When you're done listening to this podcast, check out mine. It's called beer in front. Every week I talk about a classic beer that maybe we've forgotten along the way. I'll also talk about new beers and have potential to be classics. As the Chicago Beer Guy, I also talk a lot about great craft beers in the city of Chicago. That's beer in front. Where ever you listen to podcasts, good people cool things as a podcast feature and conversations with entrepreneurs, writers, musicians and other creatives, get inspired by their stories to do your own cool things. And here's your host, Joey held. Welcome to good people cool things. Today's guest is Lisa Buckley, a puppeteer with more than twenty five years of experience. You've seen her work on shows like Sesame Street, where she puppeteered Betty Lou, on Alph on the muppets, on probably anything with a puppet. She's probably hadn't at least a hand, at least a hand in the mix of that end. Today she's continuing using puppetry to help teach sensitive topics like trauma, gender equality, menstrual hygime. We're going to meet a few of those puppets in this episode. I won't give anything away, though, because they're all they're all fantastic and even with the audio, even if you're only listening through audio, you'll appreciate everything that comes on in this show. Lisa also works with the born refoundation in Kenya, making elephant puppets to raise awareness around animal welfare and the way we treat animals. But if you've got a dream you're working towards, Lisa has a beautiful full circle story. Beautiful full circles, kind of hard to say, a lovely full circle story, lots of great stuff. She's been doing that she's kind of wanted to do since she was six or seven. Finally made it happen in all kinds of cool ways. And as you're listening to this episode, if you're like hey, I want more, I want more...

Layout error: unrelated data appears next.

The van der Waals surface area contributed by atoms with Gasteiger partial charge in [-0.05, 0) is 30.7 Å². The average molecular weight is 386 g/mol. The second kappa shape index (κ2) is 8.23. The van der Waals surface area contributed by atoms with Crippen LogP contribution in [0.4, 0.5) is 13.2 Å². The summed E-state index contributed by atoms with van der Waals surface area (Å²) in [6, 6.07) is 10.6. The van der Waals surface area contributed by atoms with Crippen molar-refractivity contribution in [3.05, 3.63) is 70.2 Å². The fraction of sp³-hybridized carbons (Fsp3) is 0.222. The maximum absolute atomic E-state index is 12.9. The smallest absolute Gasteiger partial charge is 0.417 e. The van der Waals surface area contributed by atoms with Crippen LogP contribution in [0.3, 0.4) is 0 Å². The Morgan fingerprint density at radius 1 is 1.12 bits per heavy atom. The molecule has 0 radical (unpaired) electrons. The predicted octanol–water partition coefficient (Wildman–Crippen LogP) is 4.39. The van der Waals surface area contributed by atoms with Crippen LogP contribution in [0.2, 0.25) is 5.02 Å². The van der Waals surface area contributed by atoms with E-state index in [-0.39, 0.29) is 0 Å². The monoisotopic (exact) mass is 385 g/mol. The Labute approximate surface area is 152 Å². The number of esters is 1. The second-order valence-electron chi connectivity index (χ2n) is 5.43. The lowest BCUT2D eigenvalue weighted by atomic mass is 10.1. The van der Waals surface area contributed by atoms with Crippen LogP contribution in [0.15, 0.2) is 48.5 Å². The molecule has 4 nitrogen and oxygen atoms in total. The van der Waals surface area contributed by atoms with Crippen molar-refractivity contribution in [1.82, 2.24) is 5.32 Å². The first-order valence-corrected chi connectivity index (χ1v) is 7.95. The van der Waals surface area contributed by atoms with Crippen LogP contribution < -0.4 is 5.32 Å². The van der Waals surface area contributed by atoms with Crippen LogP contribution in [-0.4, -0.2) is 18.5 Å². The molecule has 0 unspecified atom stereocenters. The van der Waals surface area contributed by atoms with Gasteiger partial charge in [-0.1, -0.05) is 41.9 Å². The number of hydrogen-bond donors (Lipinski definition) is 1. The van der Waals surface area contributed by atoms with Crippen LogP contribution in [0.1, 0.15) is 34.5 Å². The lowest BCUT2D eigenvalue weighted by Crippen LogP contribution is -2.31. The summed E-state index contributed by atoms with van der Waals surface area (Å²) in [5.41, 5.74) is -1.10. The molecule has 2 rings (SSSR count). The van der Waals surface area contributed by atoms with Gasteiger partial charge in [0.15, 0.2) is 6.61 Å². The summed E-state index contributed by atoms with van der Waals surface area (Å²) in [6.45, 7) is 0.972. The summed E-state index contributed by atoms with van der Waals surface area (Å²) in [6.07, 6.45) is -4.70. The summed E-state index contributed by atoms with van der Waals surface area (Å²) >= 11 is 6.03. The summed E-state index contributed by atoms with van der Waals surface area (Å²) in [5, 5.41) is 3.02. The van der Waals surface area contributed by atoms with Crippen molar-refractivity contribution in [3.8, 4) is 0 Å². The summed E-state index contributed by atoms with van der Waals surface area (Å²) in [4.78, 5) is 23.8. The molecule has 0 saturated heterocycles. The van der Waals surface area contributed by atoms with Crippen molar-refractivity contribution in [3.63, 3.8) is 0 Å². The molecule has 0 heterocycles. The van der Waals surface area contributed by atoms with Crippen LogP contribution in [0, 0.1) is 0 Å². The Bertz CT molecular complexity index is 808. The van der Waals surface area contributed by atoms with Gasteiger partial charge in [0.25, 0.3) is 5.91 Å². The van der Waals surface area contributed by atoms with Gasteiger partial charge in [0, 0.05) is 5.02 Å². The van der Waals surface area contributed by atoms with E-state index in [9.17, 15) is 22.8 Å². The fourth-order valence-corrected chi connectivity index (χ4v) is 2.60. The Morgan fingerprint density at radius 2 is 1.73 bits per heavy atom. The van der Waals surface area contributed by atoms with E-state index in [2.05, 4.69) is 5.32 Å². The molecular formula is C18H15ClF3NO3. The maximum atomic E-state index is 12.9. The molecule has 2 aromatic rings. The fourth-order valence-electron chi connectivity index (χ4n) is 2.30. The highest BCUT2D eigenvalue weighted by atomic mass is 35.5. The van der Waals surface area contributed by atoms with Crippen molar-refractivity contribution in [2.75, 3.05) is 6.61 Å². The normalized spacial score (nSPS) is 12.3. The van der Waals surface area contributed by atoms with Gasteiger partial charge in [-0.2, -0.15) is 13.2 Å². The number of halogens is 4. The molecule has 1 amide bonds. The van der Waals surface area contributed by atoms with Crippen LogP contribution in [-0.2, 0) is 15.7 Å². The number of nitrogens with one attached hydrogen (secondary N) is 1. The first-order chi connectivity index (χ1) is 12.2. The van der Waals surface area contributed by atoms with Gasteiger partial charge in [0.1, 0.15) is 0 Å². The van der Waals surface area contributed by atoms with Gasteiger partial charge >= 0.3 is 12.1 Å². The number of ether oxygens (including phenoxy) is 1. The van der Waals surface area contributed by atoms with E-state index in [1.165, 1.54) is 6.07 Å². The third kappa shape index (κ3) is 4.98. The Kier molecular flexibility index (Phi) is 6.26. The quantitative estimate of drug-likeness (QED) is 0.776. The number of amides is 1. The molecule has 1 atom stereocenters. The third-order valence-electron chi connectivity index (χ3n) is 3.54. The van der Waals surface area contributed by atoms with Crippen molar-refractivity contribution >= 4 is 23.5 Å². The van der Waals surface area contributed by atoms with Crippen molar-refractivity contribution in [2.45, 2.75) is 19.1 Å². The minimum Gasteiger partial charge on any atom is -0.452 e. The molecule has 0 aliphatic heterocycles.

...of this. I want more advice on following my dreams, on how I can make that happen. If I want more travel tips when I'm going out and traveling, if I want more corny jokes, head on over to good people, cool thingscom sign up for the newsletter that will give you all of those things right to your inbox. Well, you got to do is drop little email address. It's pretty good extend. I would say. Do all that, have a great time and enjoy this conversation with Lisa. To start, for people that don't know who you are not familiar with your work, can you give us her name, an elevator pitch, but also the type of elevator that we're writing on? Okay, my name is Lisa Buckley and I'm a puppeteer and my type of elevator is she know, those glass elevators that you get in there like attached to the side of the building and you get in and your stomach falls to the floor to whoosh up to the fifteen floor and you're suddenly realize that you're terrified of heights because you're looking out the window going what is coming hot and then you land and you get out of the elevator and you're just like okay, thank you, thank you, I've made it through another day, another elevators. So, yeah, I always pick those and I always regret it, I know I always. It always seems like a good idea and then when you've got three hundred and sixty views for whatever ways, but that just throws yeah, it shows me too. Yeah, from yeah, for me. So how did you get in to puppetry? You've been doing it for a quarter century now. where. Yes, how did that get started? Well, when I was growing up I was into animals. I loved animals. Jane Goodall and Diane Fossie and Jacques Couste were my heroes and that was it. I wanted to be a scientist, of biologist, zoologists. So that was that was it, that was set. That was going to be my whole life. But then when I went to college and I started taking all the science classes, I realize like science at all. It's not interesting, it's not fun. I want my...